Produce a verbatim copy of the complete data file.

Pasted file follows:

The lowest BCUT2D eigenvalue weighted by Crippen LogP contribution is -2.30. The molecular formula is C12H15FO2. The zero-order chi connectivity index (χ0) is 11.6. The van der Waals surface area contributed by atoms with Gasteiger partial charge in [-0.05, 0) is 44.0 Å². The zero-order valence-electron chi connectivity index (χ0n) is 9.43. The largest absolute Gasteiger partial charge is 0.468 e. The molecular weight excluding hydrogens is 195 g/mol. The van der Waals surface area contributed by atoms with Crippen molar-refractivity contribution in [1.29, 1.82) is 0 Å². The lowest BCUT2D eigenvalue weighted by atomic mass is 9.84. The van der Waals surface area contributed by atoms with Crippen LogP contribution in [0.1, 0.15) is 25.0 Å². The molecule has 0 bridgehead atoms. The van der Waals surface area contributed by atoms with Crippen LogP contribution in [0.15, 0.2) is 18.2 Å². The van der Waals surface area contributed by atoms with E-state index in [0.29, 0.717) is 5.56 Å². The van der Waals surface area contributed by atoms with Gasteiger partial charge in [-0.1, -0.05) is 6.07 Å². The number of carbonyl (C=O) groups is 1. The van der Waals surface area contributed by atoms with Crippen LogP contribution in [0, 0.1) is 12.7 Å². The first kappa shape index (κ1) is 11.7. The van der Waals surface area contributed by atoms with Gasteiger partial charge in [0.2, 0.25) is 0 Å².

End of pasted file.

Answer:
The lowest BCUT2D eigenvalue weighted by Crippen LogP contribution is -2.30. The molecular formula is C12H15FO2. The zero-order chi connectivity index (χ0) is 11.6. The van der Waals surface area contributed by atoms with Gasteiger partial charge in [-0.05, 0) is 44.0 Å². The zero-order valence-electron chi connectivity index (χ0n) is 9.43. The largest absolute Gasteiger partial charge is 0.468 e. The molecular weight excluding hydrogens is 195 g/mol. The van der Waals surface area contributed by atoms with Crippen molar-refractivity contribution in [1.29, 1.82) is 0 Å². The lowest BCUT2D eigenvalue weighted by atomic mass is 9.84. The van der Waals surface area contributed by atoms with Crippen LogP contribution in [0.1, 0.15) is 25.0 Å². The molecule has 0 bridgehead atoms. The van der Waals surface area contributed by atoms with Crippen LogP contribution in [0.15, 0.2) is 18.2 Å². The van der Waals surface area contributed by atoms with E-state index in [0.29, 0.717) is 5.56 Å². The van der Waals surface area contributed by atoms with Gasteiger partial charge in [-0.1, -0.05) is 6.07 Å². The number of carbonyl (C=O) groups is 1. The van der Waals surface area contributed by atoms with Crippen LogP contribution in [0, 0.1) is 12.7 Å². The first kappa shape index (κ1) is 11.7. The van der Waals surface area contributed by atoms with Gasteiger partial charge in [0.2, 0.25) is 0 Å².